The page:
Think, Think, Think

Think, Think, Think

By Andy Stanton-Henry

“I’ll have to think about it.”

We often use some version of this response when approached with an important question or invitation. In religious circles, we may use the spiritual version: “I’ll have to pray about it.”

But do we do it?

Do we really take time think about a question or decision?

Or…do we take time to worry about a question or decision?

I you’re like me, you probably do a combination of the two.

Recently, though, I’ve been wondering if the Spirit is inviting us as leaders to hear an invitation through the ancient prophet Winnie the Pooh: “Think, think, think.”

Leaders are thinkers. Not necessarily intellectuals or academics, but people who use their minds in service to the divine, their ministry, and their neighbors.

Quakers have a rich history of education, scholarship, publication, etc. Nevertheless, many Friends are cautious about emphasizing the life of the mind. Some Quaker strands and seasons have seen the mind as a barrier to the spirit.

Indeed, not all kinds of thinking are equally valuable. Some ways of thinking get in the way of our spiritual listening. We could talk about the recovery community’s awareness of “stinking thinking” or the Eastern wisdom traditions’ teachings on “monkey mind.” And just about all of us know the patterns of “overthinking.”

Even with these cautions, however, we still really need leaders who take time to think. Why should we prioritize time to “think, think, think”?

  1. Because cognitive distortions abound. Unhealthy thought patterns are not a reason to think less but to think better, and more holistically. We need to think about our thinking – to notice mindsets or “soundtracks” that are not serving us well.
  2. Because unexamined leadership can do damage. If we don’t address those “cognitive distortions,” it impacts the people and places we serve. See…the news.
  3. Because we need deep leaders. I agree with Richard Foster that “The desperate need today is not for a greater number of intelligent people, or gifted people, but for deep people.” There are plenty of gurus and influencers out there with quick fixes and flashy programs. We need Quaker leaders who think deeply, pray deeply, and share deeply.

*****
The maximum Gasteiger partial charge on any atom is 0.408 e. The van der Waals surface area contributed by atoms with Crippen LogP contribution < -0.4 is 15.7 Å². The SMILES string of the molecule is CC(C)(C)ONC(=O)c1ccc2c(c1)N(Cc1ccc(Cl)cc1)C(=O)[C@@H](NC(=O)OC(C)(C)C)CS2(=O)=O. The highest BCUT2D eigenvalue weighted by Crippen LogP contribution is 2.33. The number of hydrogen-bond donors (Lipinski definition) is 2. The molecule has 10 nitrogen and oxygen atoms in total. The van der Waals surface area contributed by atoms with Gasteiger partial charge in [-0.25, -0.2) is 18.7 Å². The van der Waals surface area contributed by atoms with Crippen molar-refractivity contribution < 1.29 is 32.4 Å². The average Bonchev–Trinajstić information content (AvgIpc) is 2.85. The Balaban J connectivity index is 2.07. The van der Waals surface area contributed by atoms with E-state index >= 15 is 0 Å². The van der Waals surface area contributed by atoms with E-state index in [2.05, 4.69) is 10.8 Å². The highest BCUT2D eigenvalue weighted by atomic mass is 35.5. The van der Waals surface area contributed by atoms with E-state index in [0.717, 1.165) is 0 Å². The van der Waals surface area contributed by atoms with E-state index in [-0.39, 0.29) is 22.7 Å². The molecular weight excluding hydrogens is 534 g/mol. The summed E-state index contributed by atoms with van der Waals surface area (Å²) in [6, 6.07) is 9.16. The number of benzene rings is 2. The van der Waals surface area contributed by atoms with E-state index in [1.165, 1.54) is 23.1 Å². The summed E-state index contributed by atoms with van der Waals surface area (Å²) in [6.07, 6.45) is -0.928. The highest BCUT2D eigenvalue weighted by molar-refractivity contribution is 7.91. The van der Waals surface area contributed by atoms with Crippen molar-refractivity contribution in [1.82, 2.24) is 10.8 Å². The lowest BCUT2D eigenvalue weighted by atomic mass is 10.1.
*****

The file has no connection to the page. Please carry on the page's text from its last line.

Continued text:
4. Because truth takes work. Quakers insist on the generous revelation of Spirit. We discover truth in contemplative, covenantal community. But sometimes we slip over into “cheap truth.” We think spiritual revelation and intuitive sensing means we can bypass intellectual labor. Truth requires the wisdom of our spirits, our bodies, and our minds.  
  5. Because good thinking is a form of prayer. Jesus reminds us, drawing from the great Shema of his Judaism, that we are called to love God with our mind (as well as our heart, soul, and strength). It honors the divine when we use the brains God gave us. It is a form of prayer because it expresses the divine design for human beings and because we can use it to “think with/in God” about our lives and leadership. It becomes a way we pray, in the words of one Russian Orthodox scholar, by “descending with the mind into the heart” where we behold the divine face.

I know you all are busy and people depend on you. Time to “think, think, think” doesn’t come easily. And it’s more plausible for some of us than others, depending on the season of life and leadership. But here are some suggestions for how you might take time to think – deeply, clearly, and prayerfully.